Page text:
By Cristan B. Filippi
In today’s fast-developing innovation environment, human interaction patterns are continuously shifting to adapt to an ever-changing business landscape, while traditional market erosion, acquisitions, and mergers are establishing a new business code.
While we all agree that change is the only constant, business leaders’ collective sight still needs to fully adjust to the kaleidoscopic modifications of nowadays business.
With organizational cultures facing remarkable challenges, financial institutions are more aware than ever that the new compass is pointing toward optimization of organizational efficiency and maximization of employees’ productivity.
Since changes come with profound uncertainty and, carry deep questions, credit unions are called to engage in organizational and cultural introspection if they wish to take their institutions to the next level.
To raise the bar, and achieve strategic goals such as providing reliable, best-in-class solutions to their members or fostering a thriving, team-oriented culture, credit unions must first start unraveling the complexity of change management from within.
Organizational Change Management
Since changes are everyday occurrences, change management is the new management. With this in mind, credit unions should establish a framework for managing and continuously monitoring the impact of new business processes, changes in organizational structure, and cultural changes. In this context, people are prominent. In fact, one of the main goals of change management is to help people ease through the changes, in this way maintaining communication, protecting business efficiency, and mitigating resistance and rejection.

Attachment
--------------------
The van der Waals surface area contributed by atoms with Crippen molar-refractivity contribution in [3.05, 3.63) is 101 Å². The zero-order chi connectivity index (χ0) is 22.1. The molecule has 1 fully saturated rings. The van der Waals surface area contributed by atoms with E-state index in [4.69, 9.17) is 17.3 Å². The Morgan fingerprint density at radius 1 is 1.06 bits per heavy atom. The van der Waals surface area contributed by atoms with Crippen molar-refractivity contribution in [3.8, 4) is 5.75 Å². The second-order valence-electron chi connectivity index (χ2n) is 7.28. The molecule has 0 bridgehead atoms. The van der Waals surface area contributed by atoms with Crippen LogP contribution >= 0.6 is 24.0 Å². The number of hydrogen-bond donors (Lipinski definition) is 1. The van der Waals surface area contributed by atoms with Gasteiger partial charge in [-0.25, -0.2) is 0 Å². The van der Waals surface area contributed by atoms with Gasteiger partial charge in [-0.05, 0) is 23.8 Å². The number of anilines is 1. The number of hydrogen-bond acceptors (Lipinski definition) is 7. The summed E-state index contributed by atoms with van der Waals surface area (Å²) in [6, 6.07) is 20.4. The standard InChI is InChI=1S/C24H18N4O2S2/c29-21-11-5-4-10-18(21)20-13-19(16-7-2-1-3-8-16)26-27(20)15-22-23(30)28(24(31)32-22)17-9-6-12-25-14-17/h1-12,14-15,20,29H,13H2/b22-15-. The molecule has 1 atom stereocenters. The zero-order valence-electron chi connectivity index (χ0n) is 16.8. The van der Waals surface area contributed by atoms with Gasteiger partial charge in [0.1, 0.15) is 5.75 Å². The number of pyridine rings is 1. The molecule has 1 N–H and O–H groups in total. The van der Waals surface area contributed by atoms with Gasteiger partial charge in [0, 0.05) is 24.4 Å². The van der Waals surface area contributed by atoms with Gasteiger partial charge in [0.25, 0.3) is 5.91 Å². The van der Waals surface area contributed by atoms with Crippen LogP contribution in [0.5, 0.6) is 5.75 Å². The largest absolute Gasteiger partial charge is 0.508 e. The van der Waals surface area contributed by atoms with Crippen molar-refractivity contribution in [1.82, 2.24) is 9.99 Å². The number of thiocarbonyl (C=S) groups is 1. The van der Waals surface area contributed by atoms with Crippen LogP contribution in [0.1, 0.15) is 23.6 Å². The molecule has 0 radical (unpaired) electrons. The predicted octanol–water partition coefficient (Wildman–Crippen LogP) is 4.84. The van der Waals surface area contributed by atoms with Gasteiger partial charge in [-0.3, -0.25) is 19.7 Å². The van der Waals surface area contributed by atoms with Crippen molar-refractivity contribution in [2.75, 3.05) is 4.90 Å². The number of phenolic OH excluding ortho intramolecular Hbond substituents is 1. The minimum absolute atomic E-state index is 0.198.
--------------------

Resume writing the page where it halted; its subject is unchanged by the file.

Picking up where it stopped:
Awareness and Desire
Leaders must be at the forefront of changes, building awareness around the motives for improvements among their members and employees. While the right information needs to be shared at the right time, and each audience requires a carefully calibrated message, transparency is a must. To translate awareness into desire, personal and organizational motivating reasons need to be factored in with strong involvement in creating better solutions.
Whether from informative, open communication or training, mentoring, or coaching, knowledge on both how to change and how to effectively perform in the new status quo needs to be shared. Easy access to information, troubleshooting guidance, job aids, user groups, and forums facilitate the morphing of uncertainty into certainty, while organizational guiding values and principles are conveyed within the more tactical messages.
Employees must feel empowered and safe to take the necessary risks of participating in the organizational change. Even more important, their pain in undertaking cultural quantum leaps while the environment is shifting, needs to be acknowledged. If leaders miss this critical step, employees will perceive their frustration as inconsequential.
Credit union leaders are accountable for their employees’ discomfort though changes. For this reason, they are called to listening and emphasizing, while maintaining a level of humility that allows their employees to candidly share impressions, concerns, and ideas.
Credit union leaders should foster learning opportunities for their employees that allow for continued growth of their skillsets. As technological capabilities and applications are growing at a tremendous pace, a culture of learning must correspondingly evolve to meet the rate of change. More and more people perceive learning as a portable value, and opportunities for continued education and training can be negotiated as part of a desirable career packet.
Remember, even the smartest business growth strategy is likely to fail without the right culture to support it. Creating real cultural change within any organization always begins with a full commitment from its leadership to model positive words, actions, and behaviors.
Cristan B. Filippi is the chief strategic operations officer at DEDAGROUP North America. DEDAGROUP is the majority owner of EPL, Inc. Cristan can be contacted at email@example.com.